'nothing wrong with majority'
In what could be seen as the final push for a two-thirds majority and a victory in the elections, ANC president Jacob Zuma yesterday said there was nothing wrong in his party having a massive majority in Parliament.
"There is nothing in the Constitution that says a massive majority for the ruling party is bad for democracy, especially a party that has a track record of upholding the Constitution like the ANC," said Zuma.
He was addressing more than 80000 supporters at the Johannesburg Stadium and the adjacent Coca Cola Park.
Opposition parties have cautioned South Africans against voting for the ANC to prevent it from receiving a two-thirds majority, which they claim the party would use to change the Constitution.
"In 15 years that it has been in power the ANC has never tried to subvert the rulings of the Constitutional Court," Zuma said.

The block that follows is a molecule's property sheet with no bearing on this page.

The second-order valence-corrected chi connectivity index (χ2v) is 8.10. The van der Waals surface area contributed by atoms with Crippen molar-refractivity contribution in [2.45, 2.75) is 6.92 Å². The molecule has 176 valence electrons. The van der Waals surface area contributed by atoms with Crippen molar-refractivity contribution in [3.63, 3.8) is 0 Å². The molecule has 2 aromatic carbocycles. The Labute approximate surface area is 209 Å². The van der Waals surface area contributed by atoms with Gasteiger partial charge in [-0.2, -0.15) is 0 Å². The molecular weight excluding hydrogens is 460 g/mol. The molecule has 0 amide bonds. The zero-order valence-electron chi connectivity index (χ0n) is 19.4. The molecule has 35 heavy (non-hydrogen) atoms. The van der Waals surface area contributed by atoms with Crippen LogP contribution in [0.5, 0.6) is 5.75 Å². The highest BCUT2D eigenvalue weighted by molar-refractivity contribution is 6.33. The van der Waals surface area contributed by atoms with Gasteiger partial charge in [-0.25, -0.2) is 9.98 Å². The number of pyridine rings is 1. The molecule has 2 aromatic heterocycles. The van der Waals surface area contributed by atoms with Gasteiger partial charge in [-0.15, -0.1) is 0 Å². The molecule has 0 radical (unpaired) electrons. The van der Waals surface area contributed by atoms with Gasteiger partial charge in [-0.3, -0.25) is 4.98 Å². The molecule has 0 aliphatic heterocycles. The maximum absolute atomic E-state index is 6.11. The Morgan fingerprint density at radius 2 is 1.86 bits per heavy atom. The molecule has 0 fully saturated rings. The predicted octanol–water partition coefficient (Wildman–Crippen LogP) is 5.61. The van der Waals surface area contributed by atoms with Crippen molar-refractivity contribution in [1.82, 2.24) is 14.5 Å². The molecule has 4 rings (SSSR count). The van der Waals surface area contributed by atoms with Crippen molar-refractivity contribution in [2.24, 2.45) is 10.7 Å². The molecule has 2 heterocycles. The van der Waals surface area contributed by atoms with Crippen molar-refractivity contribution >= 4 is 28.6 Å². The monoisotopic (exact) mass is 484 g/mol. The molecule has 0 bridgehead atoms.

The ANC Siyanqoba rally was given a moral boost by the attendance of former president Nelson Mandela.
Leaning on Zuma's shoulder, Mandela was assisted onto the podium with chants of "Shosholoza Mandela" by the crowd.
"The ANC has a historical responsibility to lead the nation," Mandela told ANC supporters via a video message.
ANC election campaign leader Fikile Mbalula told the rally that "the ANC (Mandela) is here, the unifying force is here".
Zuma said Mandela had attended the rally voluntarily.
He said the ANC was committed to constitutional governance, the independence of the judiciary and respect for due process of the rule of law.
"We reiterate that like all institutions, the judiciary is also expected to undergo transformation."
He also said the media must be transformed to reflect society in terms of ownership, staffing, gender and content.
Zuma applauded the youth for adding colour to the ANC campaign.
He said people should join the ANC to reach a goal of quality, free and compulsory education.
He said government would continue to provide the vulnerable with grants.
Zuma said his party "ran a good race" in the run-up to Wednesday's poll.
"We kept our eyes on the ball and played the ball, not a person."